Well, funnily enough, even though I enjoyed it, I do have a single major problem and it is to do with Dr. William Beckham, who is played by Keanu Reeves. This is actually a good performance. I never expected Reeves to play a character who’s an understanding specialist dealing with young people with eating disorders. I will not go into too much detail with my problem because we will be breaching spoiler territory, but here goes; this doctor is very understanding for most of the movie and you understand his methods as a viewer. Unfortunately, there is a moment in particular where he is suddenly not understanding with a “get a pair of balls” speech, which to a mentally unstable anorexic does not make sense and was a moment where I became completely thrown off. Maybe I am wrong, and this could be a usual technique that specialists do, and maybe the writer/director Marti Noxon went through something similar, but to me, it felt completely outside the scope of the film’s message. I cannot imagine that someone who is on the edge of life at an inpatient program would be told to get a grip when they are at rock bottom, and, on the other hand, I am imagining someone who does have an eating disorder watching this movie feeling affected by these scenes. This is where the movie oversteps the mark, but only because the wrong character is used. If it was a related family member or a friend with emotional ties then it would have worked, but using the one character who is a specialist in dealing with eating disorders correctly and with professionalism comes across as nonsense. There are moments in the film where family members are involved and emotions spill over and funnily enough these are the best moments.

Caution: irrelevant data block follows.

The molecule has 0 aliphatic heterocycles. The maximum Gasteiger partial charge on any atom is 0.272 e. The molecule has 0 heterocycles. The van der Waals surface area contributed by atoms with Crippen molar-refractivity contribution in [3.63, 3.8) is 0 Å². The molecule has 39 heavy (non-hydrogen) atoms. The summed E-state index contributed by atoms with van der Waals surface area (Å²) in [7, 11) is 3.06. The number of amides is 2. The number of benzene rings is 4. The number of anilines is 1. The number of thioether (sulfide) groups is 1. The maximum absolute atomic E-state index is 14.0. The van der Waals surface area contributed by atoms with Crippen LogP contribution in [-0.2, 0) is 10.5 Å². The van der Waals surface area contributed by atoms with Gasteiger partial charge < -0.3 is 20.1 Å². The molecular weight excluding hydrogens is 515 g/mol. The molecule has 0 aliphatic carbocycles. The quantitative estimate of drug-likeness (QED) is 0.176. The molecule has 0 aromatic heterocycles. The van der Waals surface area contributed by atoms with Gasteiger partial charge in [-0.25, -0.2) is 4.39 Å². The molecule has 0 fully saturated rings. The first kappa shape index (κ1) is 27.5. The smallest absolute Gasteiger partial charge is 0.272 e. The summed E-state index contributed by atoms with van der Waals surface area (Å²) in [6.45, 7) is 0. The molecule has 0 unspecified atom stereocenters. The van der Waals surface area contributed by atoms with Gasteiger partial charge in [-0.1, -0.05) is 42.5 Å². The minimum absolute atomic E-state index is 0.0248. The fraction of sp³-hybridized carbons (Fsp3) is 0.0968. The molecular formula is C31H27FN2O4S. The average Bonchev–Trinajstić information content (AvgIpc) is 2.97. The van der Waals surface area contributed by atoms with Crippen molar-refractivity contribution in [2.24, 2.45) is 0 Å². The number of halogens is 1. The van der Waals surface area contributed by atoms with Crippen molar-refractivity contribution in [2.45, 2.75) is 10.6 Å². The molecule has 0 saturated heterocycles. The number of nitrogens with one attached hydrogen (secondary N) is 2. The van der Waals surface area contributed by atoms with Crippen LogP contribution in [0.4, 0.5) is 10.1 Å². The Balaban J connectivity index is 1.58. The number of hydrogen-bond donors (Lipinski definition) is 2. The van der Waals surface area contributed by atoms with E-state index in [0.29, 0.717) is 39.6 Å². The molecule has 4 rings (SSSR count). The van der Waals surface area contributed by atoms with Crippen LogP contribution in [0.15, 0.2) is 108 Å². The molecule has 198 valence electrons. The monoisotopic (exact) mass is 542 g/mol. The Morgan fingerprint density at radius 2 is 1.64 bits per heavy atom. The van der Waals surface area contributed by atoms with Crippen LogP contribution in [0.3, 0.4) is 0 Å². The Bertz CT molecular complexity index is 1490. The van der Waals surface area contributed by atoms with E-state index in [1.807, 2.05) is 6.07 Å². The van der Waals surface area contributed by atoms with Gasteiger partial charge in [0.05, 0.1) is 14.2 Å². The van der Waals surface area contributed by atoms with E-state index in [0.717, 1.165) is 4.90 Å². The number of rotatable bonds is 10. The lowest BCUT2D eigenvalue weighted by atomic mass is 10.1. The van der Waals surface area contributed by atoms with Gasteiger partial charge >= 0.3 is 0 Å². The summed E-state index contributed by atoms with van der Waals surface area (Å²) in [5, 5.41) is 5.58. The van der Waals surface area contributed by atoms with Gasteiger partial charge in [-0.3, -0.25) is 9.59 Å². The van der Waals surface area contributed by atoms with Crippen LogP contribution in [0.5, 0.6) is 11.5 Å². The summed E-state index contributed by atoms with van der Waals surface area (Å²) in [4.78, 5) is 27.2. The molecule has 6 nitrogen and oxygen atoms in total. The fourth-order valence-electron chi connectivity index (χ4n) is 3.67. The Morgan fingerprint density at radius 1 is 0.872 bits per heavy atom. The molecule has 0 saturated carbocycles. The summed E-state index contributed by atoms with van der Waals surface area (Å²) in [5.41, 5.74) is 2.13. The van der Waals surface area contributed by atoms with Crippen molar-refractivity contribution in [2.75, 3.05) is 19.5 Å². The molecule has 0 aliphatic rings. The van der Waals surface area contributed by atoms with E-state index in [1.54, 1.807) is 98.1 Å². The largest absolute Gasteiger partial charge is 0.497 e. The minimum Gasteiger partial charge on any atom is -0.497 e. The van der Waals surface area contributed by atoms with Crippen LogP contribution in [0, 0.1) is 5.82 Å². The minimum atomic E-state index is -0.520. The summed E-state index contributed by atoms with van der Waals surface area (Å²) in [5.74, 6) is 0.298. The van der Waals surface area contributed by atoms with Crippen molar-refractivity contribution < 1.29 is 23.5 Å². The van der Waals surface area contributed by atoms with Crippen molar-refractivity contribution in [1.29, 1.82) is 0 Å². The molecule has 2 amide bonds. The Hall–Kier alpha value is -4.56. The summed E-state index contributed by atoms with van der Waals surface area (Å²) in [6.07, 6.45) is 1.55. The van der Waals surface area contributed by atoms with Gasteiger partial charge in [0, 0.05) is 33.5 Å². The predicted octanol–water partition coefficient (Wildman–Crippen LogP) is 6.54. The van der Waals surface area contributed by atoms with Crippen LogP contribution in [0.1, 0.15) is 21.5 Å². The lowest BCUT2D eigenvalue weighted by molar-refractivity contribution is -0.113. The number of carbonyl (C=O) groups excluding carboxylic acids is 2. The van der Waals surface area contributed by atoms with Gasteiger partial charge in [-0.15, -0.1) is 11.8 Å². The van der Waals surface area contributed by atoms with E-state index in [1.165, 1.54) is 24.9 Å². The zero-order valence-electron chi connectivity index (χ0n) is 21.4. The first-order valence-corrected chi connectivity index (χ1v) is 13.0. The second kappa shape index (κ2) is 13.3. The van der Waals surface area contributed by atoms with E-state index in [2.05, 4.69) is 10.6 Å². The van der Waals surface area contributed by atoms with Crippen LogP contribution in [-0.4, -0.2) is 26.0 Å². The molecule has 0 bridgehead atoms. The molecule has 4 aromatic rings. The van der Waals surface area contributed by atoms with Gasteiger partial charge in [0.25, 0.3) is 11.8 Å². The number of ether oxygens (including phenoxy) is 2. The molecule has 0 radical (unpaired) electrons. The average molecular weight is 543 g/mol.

But you would still recommend?
Yes. Let’s bear in mind that overall this movie really understands the subject regardless of my one issue with it. The director and some members of the cast have suffered eating disorders previously in life. This is Lily Collin’s film and she has suffered with eating disorders herself, and she’s written a book about it. For this role she had to lose weight with help from a nutritionist which must have triggered something emotionally. I’m sure she had her own good reasons to revisit this moment in her life within an acting role. Regardless of the experience with the subject that lies in the production crew, the movie has still drawn controversy within the mental health community, with the film being accused of stigmatising anorexia. Unfortunately, I cannot agree or disagree, as I am not an expert, but I felt that even though there were obvious depictions of the condition, it still raises awareness of the misunderstandings. There is one scene in particular where Ellen’s sister blurts to the doctor something along the lines of, “I do not get it. Just eat”. That moment of dialogue is useful for audiences that do not understand because the misunderstanding is tackled within the narrative.
This is a good movie that tackles eating disorders within a good, honest story. If it was not for the absurd moment of “get a grip” then I would have scored To The Bone higher, but it was a major problem for me.
Enjoyed reading this review? Then you will probably like listening to us too so check out our podcast
Daniel Hart is the Co-Founder of Ready Steady Cut and has operated as Editor-in-Chief since 2017.